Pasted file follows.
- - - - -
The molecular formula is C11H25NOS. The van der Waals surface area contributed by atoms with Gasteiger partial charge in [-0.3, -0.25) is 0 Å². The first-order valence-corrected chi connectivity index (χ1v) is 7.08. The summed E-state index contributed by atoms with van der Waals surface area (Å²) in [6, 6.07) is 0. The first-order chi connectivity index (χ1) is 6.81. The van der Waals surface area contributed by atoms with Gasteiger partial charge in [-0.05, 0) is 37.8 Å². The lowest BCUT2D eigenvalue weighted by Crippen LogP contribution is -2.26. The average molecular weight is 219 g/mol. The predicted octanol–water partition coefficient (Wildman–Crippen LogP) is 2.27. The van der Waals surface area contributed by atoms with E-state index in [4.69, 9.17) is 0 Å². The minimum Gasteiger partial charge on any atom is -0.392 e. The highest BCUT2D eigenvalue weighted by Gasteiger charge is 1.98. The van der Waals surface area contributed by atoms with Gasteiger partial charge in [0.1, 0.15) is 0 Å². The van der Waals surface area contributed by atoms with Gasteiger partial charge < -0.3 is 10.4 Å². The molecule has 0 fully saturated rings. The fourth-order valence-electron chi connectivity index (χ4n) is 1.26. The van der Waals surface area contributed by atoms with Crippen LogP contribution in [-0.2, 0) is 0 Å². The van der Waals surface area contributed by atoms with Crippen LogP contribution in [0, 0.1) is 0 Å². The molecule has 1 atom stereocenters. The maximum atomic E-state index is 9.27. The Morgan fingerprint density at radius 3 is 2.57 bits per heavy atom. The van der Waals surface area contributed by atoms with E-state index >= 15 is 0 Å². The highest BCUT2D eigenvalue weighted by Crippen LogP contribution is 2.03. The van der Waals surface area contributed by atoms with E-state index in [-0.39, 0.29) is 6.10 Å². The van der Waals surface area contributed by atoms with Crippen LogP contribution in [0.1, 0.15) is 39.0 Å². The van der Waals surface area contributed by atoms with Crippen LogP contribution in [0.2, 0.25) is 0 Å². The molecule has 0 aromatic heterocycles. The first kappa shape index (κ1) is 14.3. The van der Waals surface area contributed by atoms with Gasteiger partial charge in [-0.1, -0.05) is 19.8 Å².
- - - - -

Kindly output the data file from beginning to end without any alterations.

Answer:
The molecular formula is C11H25NOS. The van der Waals surface area contributed by atoms with Gasteiger partial charge in [-0.3, -0.25) is 0 Å². The first-order valence-corrected chi connectivity index (χ1v) is 7.08. The summed E-state index contributed by atoms with van der Waals surface area (Å²) in [6, 6.07) is 0. The first-order chi connectivity index (χ1) is 6.81. The van der Waals surface area contributed by atoms with Gasteiger partial charge in [-0.05, 0) is 37.8 Å². The lowest BCUT2D eigenvalue weighted by Crippen LogP contribution is -2.26. The average molecular weight is 219 g/mol. The predicted octanol–water partition coefficient (Wildman–Crippen LogP) is 2.27. The van der Waals surface area contributed by atoms with E-state index in [4.69, 9.17) is 0 Å². The minimum Gasteiger partial charge on any atom is -0.392 e. The highest BCUT2D eigenvalue weighted by Gasteiger charge is 1.98. The van der Waals surface area contributed by atoms with Gasteiger partial charge in [0.1, 0.15) is 0 Å². The van der Waals surface area contributed by atoms with Gasteiger partial charge < -0.3 is 10.4 Å². The molecule has 0 fully saturated rings. The fourth-order valence-electron chi connectivity index (χ4n) is 1.26. The van der Waals surface area contributed by atoms with Crippen LogP contribution in [-0.2, 0) is 0 Å². The van der Waals surface area contributed by atoms with Crippen LogP contribution in [0, 0.1) is 0 Å². The molecule has 1 atom stereocenters. The maximum atomic E-state index is 9.27. The Morgan fingerprint density at radius 3 is 2.57 bits per heavy atom. The van der Waals surface area contributed by atoms with E-state index >= 15 is 0 Å². The highest BCUT2D eigenvalue weighted by Crippen LogP contribution is 2.03. The van der Waals surface area contributed by atoms with E-state index in [-0.39, 0.29) is 6.10 Å². The van der Waals surface area contributed by atoms with Crippen LogP contribution in [0.1, 0.15) is 39.0 Å². The van der Waals surface area contributed by atoms with Crippen LogP contribution in [0.2, 0.25) is 0 Å². The molecule has 0 aromatic heterocycles. The first kappa shape index (κ1) is 14.3. The van der Waals surface area contributed by atoms with Gasteiger partial charge in [-0.1, -0.05) is 19.8 Å².